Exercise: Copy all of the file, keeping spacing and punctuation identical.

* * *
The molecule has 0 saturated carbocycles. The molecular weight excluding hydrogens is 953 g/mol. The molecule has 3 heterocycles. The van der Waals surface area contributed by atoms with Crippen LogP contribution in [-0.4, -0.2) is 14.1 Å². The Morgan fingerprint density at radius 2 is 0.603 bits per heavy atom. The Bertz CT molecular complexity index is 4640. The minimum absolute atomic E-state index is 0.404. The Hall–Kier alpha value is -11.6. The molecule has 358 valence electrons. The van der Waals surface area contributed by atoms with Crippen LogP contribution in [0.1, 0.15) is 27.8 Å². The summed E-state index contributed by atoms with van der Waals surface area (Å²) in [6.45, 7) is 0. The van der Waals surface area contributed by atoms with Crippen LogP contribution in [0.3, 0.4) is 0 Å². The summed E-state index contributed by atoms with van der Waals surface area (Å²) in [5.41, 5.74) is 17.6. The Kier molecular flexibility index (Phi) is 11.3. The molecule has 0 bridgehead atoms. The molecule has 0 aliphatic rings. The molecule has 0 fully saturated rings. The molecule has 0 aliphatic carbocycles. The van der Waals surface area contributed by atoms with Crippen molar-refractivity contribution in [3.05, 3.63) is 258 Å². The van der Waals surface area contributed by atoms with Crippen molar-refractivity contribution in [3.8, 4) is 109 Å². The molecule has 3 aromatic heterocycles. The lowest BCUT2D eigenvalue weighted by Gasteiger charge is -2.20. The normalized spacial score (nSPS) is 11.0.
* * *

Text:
The molecule has 0 saturated carbocycles. The molecular weight excluding hydrogens is 953 g/mol. The molecule has 3 heterocycles. The van der Waals surface area contributed by atoms with Crippen LogP contribution in [-0.4, -0.2) is 14.1 Å². The Morgan fingerprint density at radius 2 is 0.603 bits per heavy atom. The Bertz CT molecular complexity index is 4640. The minimum absolute atomic E-state index is 0.404. The Hall–Kier alpha value is -11.6. The molecule has 358 valence electrons. The van der Waals surface area contributed by atoms with Crippen LogP contribution in [0.1, 0.15) is 27.8 Å². The summed E-state index contributed by atoms with van der Waals surface area (Å²) in [6.45, 7) is 0. The van der Waals surface area contributed by atoms with Crippen LogP contribution in [0.3, 0.4) is 0 Å². The summed E-state index contributed by atoms with van der Waals surface area (Å²) in [5.41, 5.74) is 17.6. The Kier molecular flexibility index (Phi) is 11.3. The molecule has 0 bridgehead atoms. The molecule has 0 aliphatic rings. The molecule has 0 fully saturated rings. The molecule has 0 aliphatic carbocycles. The van der Waals surface area contributed by atoms with Crippen molar-refractivity contribution in [3.05, 3.63) is 258 Å². The van der Waals surface area contributed by atoms with Crippen molar-refractivity contribution in [3.8, 4) is 109 Å². The molecule has 3 aromatic heterocycles. The lowest BCUT2D eigenvalue weighted by Gasteiger charge is -2.20. The normalized spacial score (nSPS) is 11.0.